who gave us very valuable information in a series of e-mail
messages providing addresses and contact names. She provided
an amazing amount of information and deserves the INTERNET
GOLD STAR for her answer to an Australian reference enquiry.

(2) Oliver Obst,  University & State Library Muenster, Germany

We were waiting and waiting for the 5th edition of the NLM
classification schedules, but neither the agent nor a letter
to NLM itself succeeded. Then, on my third day on the net I
posted my first question to medlib-l, an electronic mailing
list, about that topic and get to my surprise an answer from
australia(!), that this edition would be launched in May 1994.

(3) Craig W. Beard, Mervyn H. Sterne Library, The University of Alabama at
Birmingham, Alabama

I was helping a graduate student locate material for a research paper on
the history of women's participation in the Olympic Games.  Finding
information on the modern games was relatively easy, but information on
women's participation in the ancient games was a different story.  So I
decided to post a request to a couple of electronic mailing lists:
ANCIEN-L and CLASSICS.  Almost right away I began receiving responses from
both.  The student and I were able to find several sources in our library
that were right on target.  Needless to say, the student was very happy,
and very impressed.

(4) Bill King, SJSU Library Student, Oakland, California

Well, just today a friend called me up. He is flying to Brazil next week
on business and needed to find a book that they wanted down there. He knew
the title of the German ed. but wanted the English ed. The local bookstore
said they didn't know of it, couldn't find it.

I searched Melvyl, got the citation, checked PIB for the pub. address and
faxed it all to him (even had an 800 no.) he ordered the book. The cool
part of this is that it took all of 2 minutes to find it online and he had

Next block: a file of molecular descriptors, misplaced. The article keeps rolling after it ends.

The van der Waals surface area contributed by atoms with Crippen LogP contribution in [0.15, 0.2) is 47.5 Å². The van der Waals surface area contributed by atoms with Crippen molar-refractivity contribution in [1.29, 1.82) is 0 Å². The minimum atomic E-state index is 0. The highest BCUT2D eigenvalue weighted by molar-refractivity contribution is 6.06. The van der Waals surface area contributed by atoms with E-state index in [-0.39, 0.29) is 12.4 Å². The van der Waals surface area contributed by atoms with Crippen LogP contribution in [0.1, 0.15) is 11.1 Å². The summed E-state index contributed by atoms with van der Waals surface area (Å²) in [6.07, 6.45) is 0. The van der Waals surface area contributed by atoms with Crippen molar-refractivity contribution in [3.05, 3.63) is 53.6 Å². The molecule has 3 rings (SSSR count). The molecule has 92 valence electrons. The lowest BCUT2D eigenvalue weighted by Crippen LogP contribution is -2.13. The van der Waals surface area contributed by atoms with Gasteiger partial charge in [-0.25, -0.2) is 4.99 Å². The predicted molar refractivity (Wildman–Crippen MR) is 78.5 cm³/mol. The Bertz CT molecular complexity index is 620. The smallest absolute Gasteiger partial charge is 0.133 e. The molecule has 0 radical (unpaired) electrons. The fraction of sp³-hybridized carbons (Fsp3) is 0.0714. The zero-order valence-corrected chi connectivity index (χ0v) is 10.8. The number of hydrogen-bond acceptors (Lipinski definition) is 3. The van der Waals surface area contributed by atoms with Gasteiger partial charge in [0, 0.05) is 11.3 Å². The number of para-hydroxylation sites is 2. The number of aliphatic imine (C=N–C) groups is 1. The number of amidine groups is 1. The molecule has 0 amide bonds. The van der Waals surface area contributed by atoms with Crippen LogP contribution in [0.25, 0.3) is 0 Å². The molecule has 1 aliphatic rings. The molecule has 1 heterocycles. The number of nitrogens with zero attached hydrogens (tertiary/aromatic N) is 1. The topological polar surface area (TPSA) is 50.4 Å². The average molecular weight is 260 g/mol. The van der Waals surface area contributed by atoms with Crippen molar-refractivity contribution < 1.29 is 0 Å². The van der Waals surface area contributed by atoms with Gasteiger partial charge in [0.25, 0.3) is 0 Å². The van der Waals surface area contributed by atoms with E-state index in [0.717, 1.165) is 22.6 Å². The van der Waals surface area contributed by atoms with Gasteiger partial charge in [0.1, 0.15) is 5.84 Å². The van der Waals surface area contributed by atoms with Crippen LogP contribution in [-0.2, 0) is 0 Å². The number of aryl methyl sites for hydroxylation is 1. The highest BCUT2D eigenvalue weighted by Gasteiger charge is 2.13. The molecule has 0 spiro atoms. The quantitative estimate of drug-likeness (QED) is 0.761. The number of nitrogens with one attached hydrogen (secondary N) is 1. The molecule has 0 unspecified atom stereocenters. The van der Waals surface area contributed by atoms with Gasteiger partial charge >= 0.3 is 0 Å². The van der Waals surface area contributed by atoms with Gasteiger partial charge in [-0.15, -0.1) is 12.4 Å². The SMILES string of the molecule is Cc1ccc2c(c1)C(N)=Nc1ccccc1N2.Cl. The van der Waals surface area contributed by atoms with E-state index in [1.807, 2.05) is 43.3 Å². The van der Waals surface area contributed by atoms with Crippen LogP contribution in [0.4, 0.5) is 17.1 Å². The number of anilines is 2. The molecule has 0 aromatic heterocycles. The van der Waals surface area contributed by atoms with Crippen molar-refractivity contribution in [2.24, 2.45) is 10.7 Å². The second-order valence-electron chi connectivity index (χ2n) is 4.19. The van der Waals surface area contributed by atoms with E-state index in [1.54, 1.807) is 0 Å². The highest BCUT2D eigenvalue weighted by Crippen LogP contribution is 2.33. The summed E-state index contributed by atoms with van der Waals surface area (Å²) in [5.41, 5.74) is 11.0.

spent more time explaining it to me (and the bookstore).

(5) Stephanie Carter, Reference/ILL Librarian, La Sierra University
Library, Riverside, California

A faculty member was searching for an obscure publication issued
at the turn of the century called Messenger of Truth.  We knew
the editor and that it was connected to the Christian Scientist
movement.  I put the question out on the Libref listserv and a
librarian who is a Christian Scientist was able to find the
location of some surviving copies of the publication.  I am
really grateful for the cooperation that individuals using the
net have given me.

(6, 7) John Iliff on Coquina Key and of Pinellas Park Public Library,

This one man came in saying he was going to Las Vegas for the weekend and
wanted to know what the weather would be like there.  As I fired up a
connection to the Weather Underground, I went into my standard spiel about
the Internet.  The patron, a crusty New Yorker, said, "I don't care about
all that crap.  Just tell me if I should pack my jacket."  Turned out he
needed his jacket, and I realized we had arrived at a new plateau.  The
Internet was just another important reference resource.  Who cares about
the details- just give me my information!

Another one was a case where a young woman was typing a resume on a PC and
I asked if she was looking for work.  She said her boyfriend was- for a
position as a foreign data exchange specialist.  Turned out that's a job
where folks trade money across borders.  I immediately went to our PC,
gophered into the Online Career Center (gopher.msen.com), and did a simple
search for foreign data specialist.  The first hit on the list was for,
sure enough, a foreign data exchange specialist that has been posted THAT
DAY.  A fax number was included, and the woman walked out with the job
notice and resume ready to send a fax.  I wish I could say her boyfriend
got the job, but I never saw her again.  It sure felt good, though, to